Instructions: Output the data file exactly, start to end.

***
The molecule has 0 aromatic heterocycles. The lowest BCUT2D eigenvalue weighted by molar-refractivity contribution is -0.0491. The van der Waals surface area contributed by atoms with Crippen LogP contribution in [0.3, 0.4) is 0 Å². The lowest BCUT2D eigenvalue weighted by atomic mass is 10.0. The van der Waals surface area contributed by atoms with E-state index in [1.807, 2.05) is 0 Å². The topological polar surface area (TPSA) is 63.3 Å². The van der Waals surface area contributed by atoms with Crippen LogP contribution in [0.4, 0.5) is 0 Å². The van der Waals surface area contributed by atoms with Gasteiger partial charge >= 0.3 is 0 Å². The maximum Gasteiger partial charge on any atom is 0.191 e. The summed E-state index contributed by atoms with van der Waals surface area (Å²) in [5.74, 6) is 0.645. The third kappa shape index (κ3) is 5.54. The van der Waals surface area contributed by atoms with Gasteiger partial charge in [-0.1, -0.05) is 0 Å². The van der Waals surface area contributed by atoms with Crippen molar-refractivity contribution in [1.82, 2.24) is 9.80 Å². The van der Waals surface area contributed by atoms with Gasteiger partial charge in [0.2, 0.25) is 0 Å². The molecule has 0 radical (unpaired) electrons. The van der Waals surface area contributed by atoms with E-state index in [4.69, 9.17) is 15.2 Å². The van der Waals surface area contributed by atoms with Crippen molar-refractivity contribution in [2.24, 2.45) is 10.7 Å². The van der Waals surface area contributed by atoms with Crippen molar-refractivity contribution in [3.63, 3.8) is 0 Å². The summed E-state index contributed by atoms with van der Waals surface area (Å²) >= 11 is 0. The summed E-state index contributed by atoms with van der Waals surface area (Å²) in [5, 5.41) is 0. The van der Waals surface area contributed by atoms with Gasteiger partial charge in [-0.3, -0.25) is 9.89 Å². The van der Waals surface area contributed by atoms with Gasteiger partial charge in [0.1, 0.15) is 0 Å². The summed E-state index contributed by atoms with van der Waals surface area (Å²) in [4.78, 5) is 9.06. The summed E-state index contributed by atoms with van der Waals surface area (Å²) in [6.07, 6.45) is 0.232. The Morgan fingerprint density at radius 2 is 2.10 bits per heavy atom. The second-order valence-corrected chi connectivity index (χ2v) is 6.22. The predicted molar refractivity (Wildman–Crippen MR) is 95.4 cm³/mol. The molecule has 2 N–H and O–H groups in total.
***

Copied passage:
The molecule has 0 aromatic heterocycles. The lowest BCUT2D eigenvalue weighted by molar-refractivity contribution is -0.0491. The van der Waals surface area contributed by atoms with Crippen LogP contribution in [0.3, 0.4) is 0 Å². The lowest BCUT2D eigenvalue weighted by atomic mass is 10.0. The van der Waals surface area contributed by atoms with E-state index in [1.807, 2.05) is 0 Å². The topological polar surface area (TPSA) is 63.3 Å². The van der Waals surface area contributed by atoms with Crippen LogP contribution in [0.4, 0.5) is 0 Å². The van der Waals surface area contributed by atoms with Gasteiger partial charge >= 0.3 is 0 Å². The maximum Gasteiger partial charge on any atom is 0.191 e. The summed E-state index contributed by atoms with van der Waals surface area (Å²) in [5.74, 6) is 0.645. The third kappa shape index (κ3) is 5.54. The van der Waals surface area contributed by atoms with Gasteiger partial charge in [-0.1, -0.05) is 0 Å². The van der Waals surface area contributed by atoms with Crippen molar-refractivity contribution in [1.82, 2.24) is 9.80 Å². The van der Waals surface area contributed by atoms with Gasteiger partial charge in [0.2, 0.25) is 0 Å². The molecule has 0 radical (unpaired) electrons. The van der Waals surface area contributed by atoms with E-state index in [4.69, 9.17) is 15.2 Å². The van der Waals surface area contributed by atoms with Crippen molar-refractivity contribution in [2.24, 2.45) is 10.7 Å². The van der Waals surface area contributed by atoms with Crippen molar-refractivity contribution in [3.63, 3.8) is 0 Å². The summed E-state index contributed by atoms with van der Waals surface area (Å²) >= 11 is 0. The summed E-state index contributed by atoms with van der Waals surface area (Å²) in [5, 5.41) is 0. The van der Waals surface area contributed by atoms with Gasteiger partial charge in [-0.3, -0.25) is 9.89 Å². The van der Waals surface area contributed by atoms with Gasteiger partial charge in [0.1, 0.15) is 0 Å². The summed E-state index contributed by atoms with van der Waals surface area (Å²) in [4.78, 5) is 9.06. The summed E-state index contributed by atoms with van der Waals surface area (Å²) in [6.07, 6.45) is 0.232. The Morgan fingerprint density at radius 2 is 2.10 bits per heavy atom. The second-order valence-corrected chi connectivity index (χ2v) is 6.22. The predicted molar refractivity (Wildman–Crippen MR) is 95.4 cm³/mol. The molecule has 2 N–H and O–H groups in total.